- Mr Birling is the head of the family, this is shown as he is the first and last character to speak in the play, highlighting his impotance.
- He acts like a family man and as though it is his biggest concern. "has to look after himself- and his family too, of course." However the audience may have mixed feelings whether his family really are his main concern. The way in which "of course" is added on to the end of the sentence seems as though Birling is trying to convince himself, or to make himself seem like a family man.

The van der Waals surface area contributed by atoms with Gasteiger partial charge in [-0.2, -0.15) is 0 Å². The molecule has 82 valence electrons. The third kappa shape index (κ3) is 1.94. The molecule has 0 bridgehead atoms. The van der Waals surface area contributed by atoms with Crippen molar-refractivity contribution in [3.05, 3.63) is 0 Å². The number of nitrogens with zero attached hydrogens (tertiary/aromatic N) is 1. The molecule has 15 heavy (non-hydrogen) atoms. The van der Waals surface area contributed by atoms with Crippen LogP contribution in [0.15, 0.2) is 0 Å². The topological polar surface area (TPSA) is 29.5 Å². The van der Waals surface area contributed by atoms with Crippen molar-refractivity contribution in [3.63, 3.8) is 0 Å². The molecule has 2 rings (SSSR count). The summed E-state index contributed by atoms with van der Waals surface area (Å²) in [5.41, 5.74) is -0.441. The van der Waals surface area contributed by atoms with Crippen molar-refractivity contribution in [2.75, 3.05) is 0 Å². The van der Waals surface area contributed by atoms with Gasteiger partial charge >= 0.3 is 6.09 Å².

- Later in the play it becomes clear that Birling's main concern is the families public image not the family itself. "there'll be a public scandal" This is one of the edwardian values which Birling shows the audience. Priestley presents this as a weakness of the upper classes.
- Mr Birling is shown as ignorant through ramatic irony. He describes the titanic as "absolutely unsinkable" and…